JACKSONVILLE, Fla. — A genomic analysis of clear cell renal cell carcinoma (ccRCC), the most common form of kidney cancer, from 72 patients has uncovered 31 genes that are key to development, growth and spread of the cancer, say researchers from Mayo Clinic in Florida. Eight of these genes had not been previously linked to kidney cancer, and six other genes were never known to be involved in any form of cancer.
Their study, in the journal Oncotarget, is the most extensive analysis to date of gene expression’s role in ccRCC tumor growth and metastasis. The ccRCC subtype accounts for 80 percent of all kidney cancer cases.
This study is a thorough analysis, because overexpressed genes were functionally tested in kidney cancer cells to ensure they were important to some aspect of the cancer process, says the study’s senior investigator, molecular biologist, John A. Copland, Ph.D.
“The power of this study is that we looked at genes discovered to be over-expressed in patients’ tumors and determined their function in kidney cancer, which has not been done on a large scale before,” he says. “This is a seminal step in identifying key pathways and molecules involved in kidney cancer so that specific therapies that target these new genes can be developed to treat this cancer.”
This kidney cancer is one of the top 10 solid cancers in the U.S. Researchers expect 60,000 new cases to be diagnosed this year, with 13,000 deaths. While the prognosis for kidney cancer that has not spread is good, patients with advanced or metastatic cancer will develop drug resistance. Patients with untreated metastatic disease have a five-year overall survival rate of less than 10 percent.
The research team, which includes Mayo graduate student and lead author Christina von Roemeling, has already published several studies identifying some of the genes they discovered in the genetic analysis. In considering the importance of these discoveries to patients, they decided to publish all the genes at once in Oncotarget.
“We are releasing these discoveries to the scientific community so that a large effort can be mounted to find out more about these genes and how they can be effectively targeted,” Dr. Copland says. “We owe patients speedy research that focuses on new treatments to save lives.”
Targeted therapies used now to treat kidney cancer are often toxic, he adds.
“The study findings represent a very major advancement in therapeutic target identification for ccRCC and open new avenues for drug discovery and development. Novel therapeutic agents acting on these new targets should bring about a significant improvement in the prognosis of ccRCC patients,” says co-author and Mayo oncologist Han Tun, M.D.
The researchers examined an equal number of samples (72) of normal kidney and kidney cancer tissues. They looked at over- and under-expression of RNA from the tissue, as well as protein production because genes express RNA to produce protein. They found almost 6,000 genes that fit that description. They isolated and tested 195 genes that are consistently elevated across patient samples. The researchers then narrowed the “hit” list to 31 after they tested each in living cancer cells to see if these genes contributed to either growth or spread of the tumor.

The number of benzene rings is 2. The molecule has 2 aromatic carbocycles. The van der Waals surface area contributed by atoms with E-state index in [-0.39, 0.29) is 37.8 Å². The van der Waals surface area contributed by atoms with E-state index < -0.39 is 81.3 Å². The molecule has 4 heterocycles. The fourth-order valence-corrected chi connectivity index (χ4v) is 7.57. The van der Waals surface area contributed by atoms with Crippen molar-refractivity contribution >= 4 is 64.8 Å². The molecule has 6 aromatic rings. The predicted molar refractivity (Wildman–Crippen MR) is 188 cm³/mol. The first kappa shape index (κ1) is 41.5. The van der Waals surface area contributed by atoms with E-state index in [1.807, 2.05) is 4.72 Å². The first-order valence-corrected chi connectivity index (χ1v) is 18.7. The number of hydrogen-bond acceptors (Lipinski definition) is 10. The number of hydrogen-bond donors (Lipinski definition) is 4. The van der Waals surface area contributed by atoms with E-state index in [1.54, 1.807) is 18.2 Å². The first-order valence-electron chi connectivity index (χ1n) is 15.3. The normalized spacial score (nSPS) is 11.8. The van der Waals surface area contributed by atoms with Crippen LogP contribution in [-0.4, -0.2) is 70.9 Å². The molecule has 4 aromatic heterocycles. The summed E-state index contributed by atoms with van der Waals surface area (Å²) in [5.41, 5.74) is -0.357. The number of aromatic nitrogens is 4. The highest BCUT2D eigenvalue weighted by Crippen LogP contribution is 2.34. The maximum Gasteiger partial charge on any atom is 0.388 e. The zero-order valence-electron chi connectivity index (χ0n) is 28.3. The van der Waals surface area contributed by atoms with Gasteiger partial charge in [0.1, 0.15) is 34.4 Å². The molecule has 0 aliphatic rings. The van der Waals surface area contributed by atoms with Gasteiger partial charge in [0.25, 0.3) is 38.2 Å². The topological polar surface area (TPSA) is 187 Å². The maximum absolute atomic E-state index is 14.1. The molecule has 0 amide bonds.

“We also found genes with other functions that are key to kidney cancer survival, such as inflammation. Another found gene is linked to angiogenesis, the production of new blood vessels to support a tumor. This is a novel discovery,” says von Roemeling. “It is particularly important because ccRCC is well known for being a very angiogenic cancer.
“In addition to the potential of these genes and gene products to help us design new drugs, they could also serve as biomarkers for accurate diagnosis,” she says. “It really is a treasure trove for future research on kidney cancer.”
Co-authors include Hege Ekeberg Larsen, B.S., Austin Rohl, B.S., Johnny Wei, B.S., and Laura Marlow, M.S., who are students or technicians from the Copland laboratory; Derek Radisky, Ph.D., of Mayo Clinic; Richard Drake, Ph.D., from the Medical University of South Carolina; Heng Zhu, Ph.D., from Johns Hopkins School of Medicine; and Maciek Sasinowski, M.D., Ph.D., and Heather Sasinowska, Ph.D., of Incogen, Inc.
This study was funded in part from National Institutes of Health / National Cancer Institute grants R01CA104505, R01CA136665, R01CA104505-05S1 and 5R44CA125807; a gift from the David & Lois Stulberg Endowed Fund for Kidney Cancer Research; Mr. and Mrs. Ompal Chauhan Research Fund; Kidney Cancer Research at Mayo Clinic in Florida; James C. and Sarah K. Kennedy Mayo Clinic Research Career Development Award for Clinicians; Scheidel Foundation; Fraternal Order of Eagles Florida State Auxiliary; and a grant for rare cancers from Dr. Ellis and Dona Brunton.
About Mayo Clinic
Recognizing 150 years of serving humanity in 2014, Mayo Clinic is a nonprofit worldwide leader in medical care, research and education for people from all walks of life. For more information, visit 150years.mayoclinic.org, MayoClinic.org or newsnetwork.mayoclinic.org/.
MEDIA CONTACT: Kevin Punsky, Mayo Clinic Public Affairs, 904-953-0746, Email: email@example.com